Networking Tips for Archivist Jobs

Education and networking play a large role in your search for archivist jobs. Most archivists have earned graduate degrees in history or in library studies and have taken courses in archives and document management. Networking may begin with the connections you make in school but should grow from work placements or job-related functions. Networking can make you aware of different archivist jobs you didn't know about. Networking can also provide valuable references that secure for you the archivist jobs you want most. The following tips can help you develop your professional network.

Network with Classmates

Your classmates offer a helpful networking source. Contrary to popular belief, not all of your classmates are going for the same positions: Some plan to work for themselves, while others will work in another state or only in museums. You may find still others who are already employed and need more education to secure a promotion. Your classmates can support you since they also understand your work search challenges.

Pursue Internships and Summer Jobs

Even if you can make more money for college by waiting tables, you should spend your summers and as many extracurricular hours as you can working in archives, special collections or museums. Look for positions that require skills also applicable to archivist jobs; such skills include document management, digital storage and preservation, and public presentations and education. All of these skills will transfer to a permanent professional workplace, and your supervisors at these temporary positions can comment on your skills in the reference letter or telephone references later.

Your colleagues in these positions may also offer advice and experience from other positions in archives and information management. They can give you tips and advice and introduce you to other professionals with the power to hire you for permanent archivist jobs.

Join Professional Associations

Professional associations can provide many networking opportunities, from members-only listserves and newsletters, to conferences with job fairs. At live events, you have an opportunity to meet with other archivists and information specialists who can give you information about various archivist jobs. Many professional associations also provide specific events, such as resume-writing presentations, that you can use to help you find work in the profession.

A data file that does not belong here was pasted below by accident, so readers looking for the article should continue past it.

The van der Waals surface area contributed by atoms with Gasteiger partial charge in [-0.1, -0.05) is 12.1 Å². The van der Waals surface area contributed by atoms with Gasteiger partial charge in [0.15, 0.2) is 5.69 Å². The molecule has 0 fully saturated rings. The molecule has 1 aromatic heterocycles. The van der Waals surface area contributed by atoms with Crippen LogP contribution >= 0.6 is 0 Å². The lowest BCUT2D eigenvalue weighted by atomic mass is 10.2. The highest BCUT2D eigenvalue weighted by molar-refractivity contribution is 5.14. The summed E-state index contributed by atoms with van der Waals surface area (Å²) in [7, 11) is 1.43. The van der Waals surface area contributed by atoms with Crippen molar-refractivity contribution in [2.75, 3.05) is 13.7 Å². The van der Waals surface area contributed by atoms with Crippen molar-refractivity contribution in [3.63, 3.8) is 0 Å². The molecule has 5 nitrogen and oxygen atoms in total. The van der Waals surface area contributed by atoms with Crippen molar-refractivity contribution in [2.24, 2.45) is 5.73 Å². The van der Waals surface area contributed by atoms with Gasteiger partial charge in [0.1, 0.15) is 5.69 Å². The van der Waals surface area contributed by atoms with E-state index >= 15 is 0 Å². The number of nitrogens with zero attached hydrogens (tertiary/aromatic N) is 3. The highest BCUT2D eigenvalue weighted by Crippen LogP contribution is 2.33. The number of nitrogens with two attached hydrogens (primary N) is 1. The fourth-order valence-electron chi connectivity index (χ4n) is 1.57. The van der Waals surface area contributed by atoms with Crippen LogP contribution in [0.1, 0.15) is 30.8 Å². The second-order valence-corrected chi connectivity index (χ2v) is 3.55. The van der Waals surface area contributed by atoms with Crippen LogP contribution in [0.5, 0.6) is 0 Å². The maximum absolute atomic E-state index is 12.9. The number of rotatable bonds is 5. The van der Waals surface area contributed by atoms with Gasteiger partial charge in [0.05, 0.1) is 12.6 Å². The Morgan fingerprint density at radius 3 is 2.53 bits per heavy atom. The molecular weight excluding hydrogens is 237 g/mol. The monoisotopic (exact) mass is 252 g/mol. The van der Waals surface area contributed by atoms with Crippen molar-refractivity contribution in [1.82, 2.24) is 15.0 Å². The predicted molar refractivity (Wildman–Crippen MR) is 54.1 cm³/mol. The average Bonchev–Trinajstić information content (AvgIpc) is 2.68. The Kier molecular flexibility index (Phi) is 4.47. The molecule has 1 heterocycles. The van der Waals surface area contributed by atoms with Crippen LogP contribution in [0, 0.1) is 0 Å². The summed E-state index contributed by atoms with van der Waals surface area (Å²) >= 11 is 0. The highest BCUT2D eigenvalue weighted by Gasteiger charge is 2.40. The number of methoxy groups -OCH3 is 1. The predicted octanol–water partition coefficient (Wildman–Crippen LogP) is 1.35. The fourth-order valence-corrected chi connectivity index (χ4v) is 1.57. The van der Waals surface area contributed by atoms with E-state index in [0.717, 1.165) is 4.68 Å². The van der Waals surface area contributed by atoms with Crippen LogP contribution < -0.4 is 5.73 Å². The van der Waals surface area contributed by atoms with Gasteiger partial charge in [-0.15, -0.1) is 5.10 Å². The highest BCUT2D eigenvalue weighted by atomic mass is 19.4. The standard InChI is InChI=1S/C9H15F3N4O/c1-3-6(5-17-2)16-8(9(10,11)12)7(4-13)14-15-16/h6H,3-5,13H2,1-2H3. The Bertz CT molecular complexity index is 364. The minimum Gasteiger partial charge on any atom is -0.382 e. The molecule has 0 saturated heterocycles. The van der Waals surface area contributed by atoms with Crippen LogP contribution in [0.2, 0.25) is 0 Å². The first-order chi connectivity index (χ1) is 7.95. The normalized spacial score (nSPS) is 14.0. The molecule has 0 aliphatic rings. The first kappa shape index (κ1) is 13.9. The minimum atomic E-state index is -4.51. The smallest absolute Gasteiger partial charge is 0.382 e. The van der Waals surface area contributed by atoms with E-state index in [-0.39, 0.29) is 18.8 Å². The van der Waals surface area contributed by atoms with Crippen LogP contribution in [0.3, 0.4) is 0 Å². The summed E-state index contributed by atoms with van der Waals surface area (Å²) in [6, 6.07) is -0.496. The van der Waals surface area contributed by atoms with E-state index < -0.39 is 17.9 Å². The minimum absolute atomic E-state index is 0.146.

Professional associations, such as the Society of American Archivists, will also host at least one large annual meeting each year. The breakout sessions, networking events and job-finding resources are meant specifically to help you network into a professional archivist position.

Write Articles and Present at Conferences

If you are asked to write an article for a publication or submit a post to a blog that will give you named writing credit, take the opportunity and do an excellent job, even better than you would for your schoolwork. If you are invited to present at a conference, put together a presentation, or even just apply to present.

Why would you take time away from work and school? Many supervisors in the information industry will also take the time to search the names of candidates in a search engine, to find out about the candidate's professional background and online presence. By writing for others and presenting to the profession, you gain more opportunities to make contacts with people. At conferences especially, you can meet people because many attendees will ask questions about your presentation at the conference. This contact may lead to an opportunity to exchange business cards and discuss available archivist jobs at their institutions.